Description of Strategy
A compliance check is a tool used to identify alcohol and tobacco establishments that sell to underage youth and to increase retailer compliance with prohibitions on alcohol and tobacco sales to minors. The practice of conducting compliance checks can be mandated by a local ordinance. Typically the ordinance will outline the standards for conducting the checks; the people or agencies responsible for conducting the checks; and the penalties for establishments, servers, and sellers who illegally sell or serve alcohol/tobacco to underage youth. The practice also may be voluntarily implemented by law enforcement or licensing authorities. Compliance checks have two general purposes. The first is to enforce state criminal statutes and/or local administrative ordinances. The second purpose is to identify, warn, and educate alcohol /tobacco establishments that serve or sell alcohol/tobacco to underage youth.
Compliance checks are typically implemented by a standard procedure. For example, initially alcohol licensees are informed that compliance checks will occur at various times throughout the year and about potential penalties for selling alcohol to underage youth. During the check, an enforcement agent (police officer or other authorized person) waits outside the premises while a person under the age of 21 attempts to purchase or order an alcoholic beverage. If the alcohol establishment sells alcohol to the young person, the enforcement agent issues a citation either to the seller/server or to the establishment. The police officer may charge the server or seller who sold the alcohol (when compliance checks are used to enforce state laws governing servers and sellers), or the officer may issue an administrative citation, which is imposed upon the alcohol license holder rather than the individual server or seller (when compliance checks are used to enforce local administrative ordinances). Administrative charges are easier, faster, and less expensive to prosecute, which can make them the best option for penalizing alcohol establishments—and in some communities it is the only option (University of Minnesota Alcohol Epidemiology Program, 2011).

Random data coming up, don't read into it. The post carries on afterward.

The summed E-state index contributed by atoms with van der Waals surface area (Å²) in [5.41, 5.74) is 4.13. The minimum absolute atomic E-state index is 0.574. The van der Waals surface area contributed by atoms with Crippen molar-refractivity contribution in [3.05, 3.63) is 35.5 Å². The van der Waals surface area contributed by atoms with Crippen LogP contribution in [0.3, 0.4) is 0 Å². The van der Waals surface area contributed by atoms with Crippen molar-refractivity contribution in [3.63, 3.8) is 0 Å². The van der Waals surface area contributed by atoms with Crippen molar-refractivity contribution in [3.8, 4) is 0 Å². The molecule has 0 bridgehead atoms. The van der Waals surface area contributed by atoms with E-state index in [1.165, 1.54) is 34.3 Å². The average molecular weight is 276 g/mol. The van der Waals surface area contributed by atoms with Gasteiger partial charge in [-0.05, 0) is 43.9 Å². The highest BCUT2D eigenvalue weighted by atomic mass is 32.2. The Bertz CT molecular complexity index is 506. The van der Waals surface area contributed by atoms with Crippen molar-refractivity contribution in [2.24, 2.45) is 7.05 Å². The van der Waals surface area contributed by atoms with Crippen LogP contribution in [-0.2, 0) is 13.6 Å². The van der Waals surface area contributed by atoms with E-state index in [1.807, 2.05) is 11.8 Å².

Similar standard procedures may be used in compliance checks of tobacco retailers.
Discussion of Effectiveness
Alcohol compliance checks as part of a multi-component intervention were generally found to be effective at reducing underage sales (Wagenaar, Toomey, & Erickson, 2005; Saltz, Welker, Paschall, Feeney, & Fabiano, 2009), and may reduce underage alcohol consumption (Bonnie & Oconnell, 2004).
The CDC Community Preventive Service Task Force’s systematic review found insufficient evidence on the effectiveness of active enforcement of sales laws in reducing minors’ access to tobacco when implemented alone because few studies qualified for review (Guide to Community Preventive Services, 2001a). However, studies published after completion of the review found that tobacco retail outlet inspections were associated with decreased sales to youth (Tangirala, McKyer, Goetze, & McCarthy-Jean, 2006). A systematic review of interventions to prevent tobacco sales to minors cautioned that while an increase in compliance may reduce youth access to tobacco, it does not necessarily change perception of access or smoking behavior among youth (Stead & Lancaster, 2005).